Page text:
I tell you this aspect because I’d ask that you gauge the results of public surveys about self-driving cars with a grain of salt.  A headline that announces the public is eager to have self-driving cars can be inherently biased by perhaps asking whether someone wants a self-driving car that will save lives and reduce pollutants.  Who can disagree with that kind of question? Not many. On the other hand, if the survey asked whether you want self-driving cars that will endanger lives, drive recklessly, and start us toward a future of AI taking over the world, I am betting that most would insist they don’t want self-driving cars.  Trickery by the designer of the survey is just as much a part of the survey as anything else that the survey purports to do or say.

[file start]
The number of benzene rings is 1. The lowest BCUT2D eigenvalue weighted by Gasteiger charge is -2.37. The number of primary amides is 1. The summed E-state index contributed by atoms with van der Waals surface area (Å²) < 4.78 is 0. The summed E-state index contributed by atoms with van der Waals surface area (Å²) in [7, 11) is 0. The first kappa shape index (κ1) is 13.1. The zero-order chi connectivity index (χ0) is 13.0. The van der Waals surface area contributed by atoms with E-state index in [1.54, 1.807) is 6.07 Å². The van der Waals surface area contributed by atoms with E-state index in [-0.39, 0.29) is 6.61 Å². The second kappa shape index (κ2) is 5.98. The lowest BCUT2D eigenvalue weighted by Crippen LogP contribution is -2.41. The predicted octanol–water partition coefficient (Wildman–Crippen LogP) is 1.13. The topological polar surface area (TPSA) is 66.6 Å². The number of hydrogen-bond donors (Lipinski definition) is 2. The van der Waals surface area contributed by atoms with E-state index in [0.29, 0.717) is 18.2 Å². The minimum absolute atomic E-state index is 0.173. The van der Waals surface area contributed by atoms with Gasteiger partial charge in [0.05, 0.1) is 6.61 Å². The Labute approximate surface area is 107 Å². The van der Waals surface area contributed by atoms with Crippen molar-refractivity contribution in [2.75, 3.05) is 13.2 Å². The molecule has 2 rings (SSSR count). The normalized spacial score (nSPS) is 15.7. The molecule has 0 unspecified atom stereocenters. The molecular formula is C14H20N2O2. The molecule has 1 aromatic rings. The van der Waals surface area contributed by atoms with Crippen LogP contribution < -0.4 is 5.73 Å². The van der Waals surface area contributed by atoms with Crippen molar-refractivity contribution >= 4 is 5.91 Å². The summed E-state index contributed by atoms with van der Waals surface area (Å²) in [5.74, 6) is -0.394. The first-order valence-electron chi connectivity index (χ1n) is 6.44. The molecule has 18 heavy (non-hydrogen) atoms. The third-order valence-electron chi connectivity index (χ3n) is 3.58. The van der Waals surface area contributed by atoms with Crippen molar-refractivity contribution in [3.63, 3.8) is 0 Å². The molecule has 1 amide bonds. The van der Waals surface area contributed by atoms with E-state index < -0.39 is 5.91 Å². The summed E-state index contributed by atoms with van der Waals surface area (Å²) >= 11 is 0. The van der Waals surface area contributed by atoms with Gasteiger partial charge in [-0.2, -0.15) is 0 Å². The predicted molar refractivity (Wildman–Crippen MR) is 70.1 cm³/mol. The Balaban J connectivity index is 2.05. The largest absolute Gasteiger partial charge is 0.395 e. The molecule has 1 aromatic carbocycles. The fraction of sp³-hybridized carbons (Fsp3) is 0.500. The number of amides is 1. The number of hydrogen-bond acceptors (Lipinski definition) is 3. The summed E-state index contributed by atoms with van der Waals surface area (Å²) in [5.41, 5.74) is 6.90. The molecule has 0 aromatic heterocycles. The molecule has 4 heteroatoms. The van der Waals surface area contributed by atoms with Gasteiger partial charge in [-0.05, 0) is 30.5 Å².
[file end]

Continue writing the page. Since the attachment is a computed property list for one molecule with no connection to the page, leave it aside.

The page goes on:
Not only is the survey design crucial, it is also important to consider to whom the survey is administered. If I give a survey about self-driving cars to researchers and AI specialists, I’ll likely get a result that would differ from giving the same survey to teenagers in high school. There’s a famous case about survey selection problems that took place during the presidential election in 1936. A popular magazine called The Literary Digest sampled 2.4 million Americans to then predict which candidate would win the presidential vote. Turns out The Literary Digest prediction was wrong, and led to a shocking surprise since it was one of the largest sized samples ever done for a national poll. How did they get it wrong? They selected names by looking at their subscribers and telephone directories, primarily of which were higher income and white.  This is known as selection bias. They also originally put together a list of 10 million names, but only those that actually responded to the survey were the 2.4 million people. This is a nonresponse bias that meant only those that did respond cast an opinion, while the millions of others that did not respond we have no idea what their opinion might be.